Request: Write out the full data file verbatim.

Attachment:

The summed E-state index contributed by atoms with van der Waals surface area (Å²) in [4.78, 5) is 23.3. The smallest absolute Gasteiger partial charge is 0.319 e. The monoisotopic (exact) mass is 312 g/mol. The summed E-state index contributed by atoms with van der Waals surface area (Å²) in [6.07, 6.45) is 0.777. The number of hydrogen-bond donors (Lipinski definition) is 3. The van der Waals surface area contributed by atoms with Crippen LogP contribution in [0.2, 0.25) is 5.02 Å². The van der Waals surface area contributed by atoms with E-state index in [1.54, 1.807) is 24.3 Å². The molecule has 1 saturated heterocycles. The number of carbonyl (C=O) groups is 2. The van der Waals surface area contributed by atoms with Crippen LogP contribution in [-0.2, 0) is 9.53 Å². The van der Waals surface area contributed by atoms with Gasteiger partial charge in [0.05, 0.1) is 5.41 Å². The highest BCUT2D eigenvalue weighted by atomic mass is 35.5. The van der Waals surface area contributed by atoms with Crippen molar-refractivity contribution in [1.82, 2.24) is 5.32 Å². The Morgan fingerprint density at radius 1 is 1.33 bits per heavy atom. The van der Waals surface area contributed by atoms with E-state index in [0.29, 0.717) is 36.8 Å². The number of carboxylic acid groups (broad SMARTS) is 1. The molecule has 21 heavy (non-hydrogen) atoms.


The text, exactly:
The summed E-state index contributed by atoms with van der Waals surface area (Å²) in [4.78, 5) is 23.3. The smallest absolute Gasteiger partial charge is 0.319 e. The monoisotopic (exact) mass is 312 g/mol. The summed E-state index contributed by atoms with van der Waals surface area (Å²) in [6.07, 6.45) is 0.777. The number of hydrogen-bond donors (Lipinski definition) is 3. The van der Waals surface area contributed by atoms with Crippen LogP contribution in [0.2, 0.25) is 5.02 Å². The van der Waals surface area contributed by atoms with E-state index in [1.54, 1.807) is 24.3 Å². The molecule has 1 saturated heterocycles. The number of carbonyl (C=O) groups is 2. The van der Waals surface area contributed by atoms with Crippen LogP contribution in [-0.2, 0) is 9.53 Å². The van der Waals surface area contributed by atoms with Gasteiger partial charge in [0.05, 0.1) is 5.41 Å². The highest BCUT2D eigenvalue weighted by atomic mass is 35.5. The van der Waals surface area contributed by atoms with Crippen molar-refractivity contribution in [1.82, 2.24) is 5.32 Å². The Morgan fingerprint density at radius 1 is 1.33 bits per heavy atom. The van der Waals surface area contributed by atoms with E-state index in [0.29, 0.717) is 36.8 Å². The number of carboxylic acid groups (broad SMARTS) is 1. The molecule has 21 heavy (non-hydrogen) atoms.